Inducted in 2015 for her research in the field of control and dynamical systems, where she has made contributions both to theory and to application.
Dr. Naomi Ehrich Leonard has developed methodologies for the systematic investigation and design of feedback mechanisms that enable individual agents—whether living organisms or robotic vehicles—to perform as a group by coordinating decision-making, sensing, and motion. In her early work, the agent’s responsive rules achieve the desired moving group formation through forces of attraction, repulsion, and alignment. With agents also responding to the environment, the group can climb gradients, track level sets in the sampled field, and even realize motion patterns that maximize information in sensor measurements. She developed rigorous means to show how features of agent interconnections, such as who is communicating with whom, determine group performance, such as robustness to uncertainty and flexibility in a changing environment.
Prior to studying multi-agent systems, Dr. Leonard developed a body of work on the control of mechanical systems derived from first principles and methods from geometric mechanics. She focused first on the theory of rigid bodies in a fluid, which she applied to autonomous underwater vehicles and marine robotics. This focus led to seminal work on dynamics and control of buoyancy-driven underwater gliders, a class of autonomous vehicle now used all over the world. It also led to her collaboration on the derivation of the method of controlled Lagrangians—a nonlinear, energy-based method for stabilization of underactuated mechanical systems with symmetry.
Dr. Leonard’s methods have been used to help explain the remarkable behaviors observed in animal groups, including starling flocks, honeybee swarms, and fish schools, and to design the decision-making behaviors of networks of autonomous vehicles in missions that include environmental monitoring and exploration. She led a large, multi-disciplinary team in a first-of-its-kind effort to develop adaptive and sustainable ocean observing systems using the coordinated motion of a fleet of autonomous underwater gliders. A month-long field experiment in Monterey Bay, California, provided an unprecedented data set and demonstrated the enormous potential of coordinated control of autonomous vehicles.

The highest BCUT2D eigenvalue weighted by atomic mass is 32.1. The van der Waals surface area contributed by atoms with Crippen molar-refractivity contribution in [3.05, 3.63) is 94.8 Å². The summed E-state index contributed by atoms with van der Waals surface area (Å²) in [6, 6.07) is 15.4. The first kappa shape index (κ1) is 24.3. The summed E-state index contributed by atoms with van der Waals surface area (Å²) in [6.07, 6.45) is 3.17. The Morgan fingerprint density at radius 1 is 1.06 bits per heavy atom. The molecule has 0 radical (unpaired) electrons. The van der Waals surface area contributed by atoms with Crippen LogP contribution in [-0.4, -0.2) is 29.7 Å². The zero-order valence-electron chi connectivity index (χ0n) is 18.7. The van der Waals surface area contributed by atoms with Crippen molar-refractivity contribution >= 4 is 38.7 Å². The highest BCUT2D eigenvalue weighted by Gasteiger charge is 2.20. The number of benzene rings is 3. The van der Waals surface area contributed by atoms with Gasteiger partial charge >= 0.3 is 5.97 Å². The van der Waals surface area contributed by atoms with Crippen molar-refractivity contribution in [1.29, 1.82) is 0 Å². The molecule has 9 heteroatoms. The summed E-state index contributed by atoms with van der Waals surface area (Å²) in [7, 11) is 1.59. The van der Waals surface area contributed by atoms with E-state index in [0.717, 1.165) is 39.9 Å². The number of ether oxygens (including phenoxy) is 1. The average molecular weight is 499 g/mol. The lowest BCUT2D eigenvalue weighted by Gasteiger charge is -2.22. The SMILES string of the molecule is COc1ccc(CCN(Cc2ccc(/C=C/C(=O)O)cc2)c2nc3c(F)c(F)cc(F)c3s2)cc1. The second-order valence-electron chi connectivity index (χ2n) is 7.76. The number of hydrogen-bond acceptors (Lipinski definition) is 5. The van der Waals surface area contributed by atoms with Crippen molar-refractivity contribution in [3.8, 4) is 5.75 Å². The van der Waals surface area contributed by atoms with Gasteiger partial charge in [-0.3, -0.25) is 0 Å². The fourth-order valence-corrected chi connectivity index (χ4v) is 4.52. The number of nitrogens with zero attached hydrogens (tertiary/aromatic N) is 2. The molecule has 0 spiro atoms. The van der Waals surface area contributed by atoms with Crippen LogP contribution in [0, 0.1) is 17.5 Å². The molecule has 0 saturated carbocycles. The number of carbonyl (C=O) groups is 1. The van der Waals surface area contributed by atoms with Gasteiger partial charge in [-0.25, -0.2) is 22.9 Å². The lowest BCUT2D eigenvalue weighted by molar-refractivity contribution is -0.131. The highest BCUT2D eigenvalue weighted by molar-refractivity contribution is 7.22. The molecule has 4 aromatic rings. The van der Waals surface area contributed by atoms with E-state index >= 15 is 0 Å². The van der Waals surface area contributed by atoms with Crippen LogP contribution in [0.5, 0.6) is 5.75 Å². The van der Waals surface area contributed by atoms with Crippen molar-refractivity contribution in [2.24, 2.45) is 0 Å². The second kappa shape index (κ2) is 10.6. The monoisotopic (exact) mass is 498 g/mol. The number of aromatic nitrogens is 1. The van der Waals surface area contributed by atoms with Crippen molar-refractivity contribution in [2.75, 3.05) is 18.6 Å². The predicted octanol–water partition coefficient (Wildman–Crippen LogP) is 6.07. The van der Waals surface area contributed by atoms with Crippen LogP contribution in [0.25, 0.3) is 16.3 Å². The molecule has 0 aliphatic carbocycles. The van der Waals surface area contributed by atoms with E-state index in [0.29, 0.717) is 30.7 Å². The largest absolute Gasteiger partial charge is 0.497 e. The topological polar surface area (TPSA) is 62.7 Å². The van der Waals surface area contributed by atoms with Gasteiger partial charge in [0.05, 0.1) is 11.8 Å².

Her contributions have produced myriad new theoretical investigations by a large community of academic researchers in engineering, mathematics, physics, and biology on topics ranging from geometric mechanics and control to social decision-making dynamics. She is also inspiring investigation at the intersection of engineering and art, as co-creator of Flock Logic, an art-making project that explores what happens when dancers carry out the rules used to model flocking birds.
Dr. Leonard is the Edwin S. Wilsey Professor of Mechanical and Aerospace Engineering and associated faculty member of the Program in Applied and Computational Mathematics at Princeton University. She received a BSE in Mechanical Engineering from Princeton University and MS and PhD degrees from the Electrical and Computer Engineering Department at the University of Maryland. She is a MacArthur Fellow, a member of the American Academy of Arts and Sciences, and a Fellow of ASME, IEEE, IFAC, and SIAM.View Photos from Leonard's Induction Ceremony